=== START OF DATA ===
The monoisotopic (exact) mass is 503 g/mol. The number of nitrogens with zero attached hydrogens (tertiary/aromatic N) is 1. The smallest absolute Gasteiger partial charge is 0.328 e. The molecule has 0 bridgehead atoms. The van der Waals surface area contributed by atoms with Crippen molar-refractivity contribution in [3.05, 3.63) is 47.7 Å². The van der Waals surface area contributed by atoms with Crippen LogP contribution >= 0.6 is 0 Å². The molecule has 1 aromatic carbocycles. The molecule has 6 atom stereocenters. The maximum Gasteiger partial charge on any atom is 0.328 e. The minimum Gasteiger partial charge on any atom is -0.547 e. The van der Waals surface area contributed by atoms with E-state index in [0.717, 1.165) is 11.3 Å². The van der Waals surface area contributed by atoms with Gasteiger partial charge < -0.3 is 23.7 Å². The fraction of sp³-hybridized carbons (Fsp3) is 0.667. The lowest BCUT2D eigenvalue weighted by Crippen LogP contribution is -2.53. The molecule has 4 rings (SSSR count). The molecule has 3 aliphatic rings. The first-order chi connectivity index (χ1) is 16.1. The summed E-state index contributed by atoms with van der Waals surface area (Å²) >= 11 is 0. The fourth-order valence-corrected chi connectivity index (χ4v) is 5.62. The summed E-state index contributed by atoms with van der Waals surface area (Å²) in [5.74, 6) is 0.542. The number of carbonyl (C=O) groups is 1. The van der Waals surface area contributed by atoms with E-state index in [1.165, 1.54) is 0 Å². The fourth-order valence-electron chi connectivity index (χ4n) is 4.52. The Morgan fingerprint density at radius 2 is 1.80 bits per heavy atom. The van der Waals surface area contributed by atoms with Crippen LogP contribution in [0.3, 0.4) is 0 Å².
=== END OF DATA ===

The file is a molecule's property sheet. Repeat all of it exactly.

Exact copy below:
The monoisotopic (exact) mass is 503 g/mol. The number of nitrogens with zero attached hydrogens (tertiary/aromatic N) is 1. The smallest absolute Gasteiger partial charge is 0.328 e. The molecule has 0 bridgehead atoms. The van der Waals surface area contributed by atoms with Crippen molar-refractivity contribution in [3.05, 3.63) is 47.7 Å². The van der Waals surface area contributed by atoms with Crippen LogP contribution >= 0.6 is 0 Å². The molecule has 1 aromatic carbocycles. The molecule has 6 atom stereocenters. The maximum Gasteiger partial charge on any atom is 0.328 e. The minimum Gasteiger partial charge on any atom is -0.547 e. The van der Waals surface area contributed by atoms with E-state index in [0.717, 1.165) is 11.3 Å². The van der Waals surface area contributed by atoms with Gasteiger partial charge < -0.3 is 23.7 Å². The fraction of sp³-hybridized carbons (Fsp3) is 0.667. The lowest BCUT2D eigenvalue weighted by Crippen LogP contribution is -2.53. The molecule has 4 rings (SSSR count). The molecule has 3 aliphatic rings. The first-order chi connectivity index (χ1) is 16.1. The summed E-state index contributed by atoms with van der Waals surface area (Å²) >= 11 is 0. The fourth-order valence-corrected chi connectivity index (χ4v) is 5.62. The summed E-state index contributed by atoms with van der Waals surface area (Å²) in [5.74, 6) is 0.542. The number of carbonyl (C=O) groups is 1. The van der Waals surface area contributed by atoms with E-state index in [1.165, 1.54) is 0 Å². The fourth-order valence-electron chi connectivity index (χ4n) is 4.52. The Morgan fingerprint density at radius 2 is 1.80 bits per heavy atom. The van der Waals surface area contributed by atoms with Crippen LogP contribution in [0.3, 0.4) is 0 Å².